May 22, 2010

A Favorite


...I spend a few moments wishing Dallas had an H&M.


"Anyone who says they have only one life to live must not know how to read a book."
-- Author Unknown

"Always read something that will make you look good if you die in the middle of it."
-- P.J. O'Rourke

Reading is the cheapest form of travel. Just this morning, as I finished up "The Divine Secrets of the Ya-Ya Sisterhood" (a cheap copy I picked up at an estate sale months ago), I was in a sunflower field in southern Louisiana, sucking crayfish heads and drinking bourbon.

I'm always a little more emotional during and immediately after finishing a book, drawing bits and pieces of the characters that I loved and trying to make them traits of my own. It's a silly habit, probably not very healthy, but I can't help it. Sherlock Holmes and James Bond and Danny Ocean and Jason Bourne and have ruined me-- I'll never possess their cool-wise-confidence: a mental library of explosive powders, the ability to say the right thing at the right time, dead-on aim...

My favorite book is a bit of a cliche, "Pride and Prejudice," as I'm sure every girl thinks she relates to Lizzie, but I really do, you see! She dearly loves to laugh, she adores books more than people, she's loyal to her family, and she'd rather be alone forever, with herself, than tolerate. That's feminism.

I hate the idea of this.

May 9, 2010

Isn't she lovely...

Mother's Day is here. The only problem is, I'm not with my mother. I miss Tammy Faye King, and I wish I could hug her. And make her a meal. But instead, I had to send a card on a cross country trip and will be making numerous phone calls, trying to fill the void my absence no doubt has left.

So here's to Mom, my mom, with her beautiful smile and sparkly eyes. I love you for so many reasons: your goofy jokes and resulting laughter (even when you're the only one laughing), your pretty handwriting I grew up wanting so badly, your talents in the kitchen I obviously didn't inherit, your willingness to be a band mom year after year (and the cool one, at that!), the fact that you're still alive and sane after having three children in a year and a half, your patience with said smart-mouthed, stubborn children...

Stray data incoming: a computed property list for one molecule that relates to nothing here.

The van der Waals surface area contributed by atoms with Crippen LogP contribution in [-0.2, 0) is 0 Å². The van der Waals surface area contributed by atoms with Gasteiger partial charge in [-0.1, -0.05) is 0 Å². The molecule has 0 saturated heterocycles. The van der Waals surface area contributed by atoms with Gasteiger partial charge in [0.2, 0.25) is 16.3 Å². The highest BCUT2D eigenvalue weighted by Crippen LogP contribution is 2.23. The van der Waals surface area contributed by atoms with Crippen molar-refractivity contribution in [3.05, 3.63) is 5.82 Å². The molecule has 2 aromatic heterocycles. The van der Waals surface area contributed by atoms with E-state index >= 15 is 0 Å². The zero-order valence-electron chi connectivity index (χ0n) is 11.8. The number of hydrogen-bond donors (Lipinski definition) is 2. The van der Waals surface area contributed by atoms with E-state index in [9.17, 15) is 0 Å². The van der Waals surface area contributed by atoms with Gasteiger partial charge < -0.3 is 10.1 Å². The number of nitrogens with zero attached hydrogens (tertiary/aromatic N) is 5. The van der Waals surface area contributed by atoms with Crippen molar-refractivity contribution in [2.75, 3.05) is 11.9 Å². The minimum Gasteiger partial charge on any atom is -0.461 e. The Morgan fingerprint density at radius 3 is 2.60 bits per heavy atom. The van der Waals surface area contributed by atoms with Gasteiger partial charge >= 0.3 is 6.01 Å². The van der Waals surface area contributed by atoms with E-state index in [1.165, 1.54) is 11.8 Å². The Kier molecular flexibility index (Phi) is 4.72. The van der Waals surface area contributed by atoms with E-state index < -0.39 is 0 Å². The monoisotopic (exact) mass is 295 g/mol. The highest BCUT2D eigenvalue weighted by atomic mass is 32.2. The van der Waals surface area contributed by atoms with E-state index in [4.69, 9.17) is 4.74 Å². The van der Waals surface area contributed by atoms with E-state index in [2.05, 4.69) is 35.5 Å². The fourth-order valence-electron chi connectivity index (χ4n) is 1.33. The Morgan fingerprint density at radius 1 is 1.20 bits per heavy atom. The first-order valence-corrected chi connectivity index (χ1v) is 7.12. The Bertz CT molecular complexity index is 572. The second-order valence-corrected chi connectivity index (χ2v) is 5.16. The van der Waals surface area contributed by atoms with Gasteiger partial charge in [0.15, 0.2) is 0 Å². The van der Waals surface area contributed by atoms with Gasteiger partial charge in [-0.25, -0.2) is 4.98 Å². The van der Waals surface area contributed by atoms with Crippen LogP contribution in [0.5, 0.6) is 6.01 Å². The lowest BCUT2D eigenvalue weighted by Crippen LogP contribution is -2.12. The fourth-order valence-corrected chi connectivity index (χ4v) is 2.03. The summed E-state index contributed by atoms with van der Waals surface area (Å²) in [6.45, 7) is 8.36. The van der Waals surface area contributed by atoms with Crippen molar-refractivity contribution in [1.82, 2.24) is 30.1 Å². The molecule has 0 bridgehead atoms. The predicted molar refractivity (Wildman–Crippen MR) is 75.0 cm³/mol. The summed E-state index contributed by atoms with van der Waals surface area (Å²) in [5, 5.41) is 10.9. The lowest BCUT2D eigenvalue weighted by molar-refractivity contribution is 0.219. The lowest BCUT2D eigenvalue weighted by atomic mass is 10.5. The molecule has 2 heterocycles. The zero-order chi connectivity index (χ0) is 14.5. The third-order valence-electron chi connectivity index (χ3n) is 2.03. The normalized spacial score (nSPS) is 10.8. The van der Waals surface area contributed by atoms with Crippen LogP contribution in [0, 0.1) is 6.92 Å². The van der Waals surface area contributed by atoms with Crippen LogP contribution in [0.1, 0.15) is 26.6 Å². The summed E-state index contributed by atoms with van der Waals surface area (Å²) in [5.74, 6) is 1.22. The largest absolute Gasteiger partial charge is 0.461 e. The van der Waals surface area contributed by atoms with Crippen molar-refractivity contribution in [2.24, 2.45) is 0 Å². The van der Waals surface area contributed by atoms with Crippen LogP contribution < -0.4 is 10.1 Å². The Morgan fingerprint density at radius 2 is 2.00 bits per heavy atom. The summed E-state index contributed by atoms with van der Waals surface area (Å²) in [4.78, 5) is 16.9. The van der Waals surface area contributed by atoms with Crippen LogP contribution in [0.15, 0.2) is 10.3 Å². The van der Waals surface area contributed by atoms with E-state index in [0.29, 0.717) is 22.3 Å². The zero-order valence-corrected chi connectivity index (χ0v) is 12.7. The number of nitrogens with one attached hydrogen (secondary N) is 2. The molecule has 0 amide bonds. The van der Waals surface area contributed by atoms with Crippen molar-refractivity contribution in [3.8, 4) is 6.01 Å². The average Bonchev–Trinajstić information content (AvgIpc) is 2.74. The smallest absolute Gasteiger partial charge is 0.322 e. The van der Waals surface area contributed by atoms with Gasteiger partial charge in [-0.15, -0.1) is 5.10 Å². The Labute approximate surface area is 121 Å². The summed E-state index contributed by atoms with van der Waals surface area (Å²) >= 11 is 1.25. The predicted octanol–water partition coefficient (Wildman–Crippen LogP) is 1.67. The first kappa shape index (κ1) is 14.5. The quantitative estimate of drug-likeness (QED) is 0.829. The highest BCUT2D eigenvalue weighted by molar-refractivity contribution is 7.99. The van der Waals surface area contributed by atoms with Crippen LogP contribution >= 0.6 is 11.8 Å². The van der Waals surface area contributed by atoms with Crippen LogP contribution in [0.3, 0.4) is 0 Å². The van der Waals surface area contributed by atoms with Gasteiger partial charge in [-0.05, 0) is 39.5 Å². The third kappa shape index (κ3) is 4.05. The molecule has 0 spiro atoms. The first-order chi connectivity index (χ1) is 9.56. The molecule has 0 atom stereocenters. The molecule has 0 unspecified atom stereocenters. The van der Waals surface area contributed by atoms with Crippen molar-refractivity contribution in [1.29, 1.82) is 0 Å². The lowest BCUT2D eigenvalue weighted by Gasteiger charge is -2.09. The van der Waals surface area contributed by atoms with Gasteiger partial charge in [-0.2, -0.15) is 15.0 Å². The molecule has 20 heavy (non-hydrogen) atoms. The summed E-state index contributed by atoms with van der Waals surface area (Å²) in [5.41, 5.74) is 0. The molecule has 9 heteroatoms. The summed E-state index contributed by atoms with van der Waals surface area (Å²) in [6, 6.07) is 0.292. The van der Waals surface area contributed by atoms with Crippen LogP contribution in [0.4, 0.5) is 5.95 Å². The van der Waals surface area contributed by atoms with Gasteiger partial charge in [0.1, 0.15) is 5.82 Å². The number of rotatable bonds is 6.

I love watching you be a great aunt, a patient, loving wife, a supportive sister and daughter...and I'm honored to be your daughter.

But most of all, I love you. Thank you.

And I can't forget the other two women in my life: my nanas.

To Nana Green, at whose home I spent the night more times than I can remember, who used to give me toaster strudels every morning, who has rescued my entire wardrobe from countless stains (and wrinkles), who understood my desire to be cool growing up and did everything she could to help me: thank you for everything you've done for forgetful me, whether it be giving me your lunch when I didn't have one, getting my cheerleading uniform ready, running home to grab something I needed, or playing taxi and turning your house into a diner between school activities. I hope I'm able to be someday be as selfless as you.

And to Nana King, who taught me that loveliness isn't just an extravagance, who taught me to make my bed so that the pretty sides of the sheets were always touching me, who opened her home to me (and my friends) for the best summer of my life, who makes herself available for midnight phone calls, who understands and encourages big dreams (even if they might be a little unrealistic), who used to listen to "As the Deer" on infinite repeat in her car just because I loved it: thank you for your endless prayers and for being a living example of faith. You'll never know what your confidence in those prayers taught me.

I'm a blessed girl.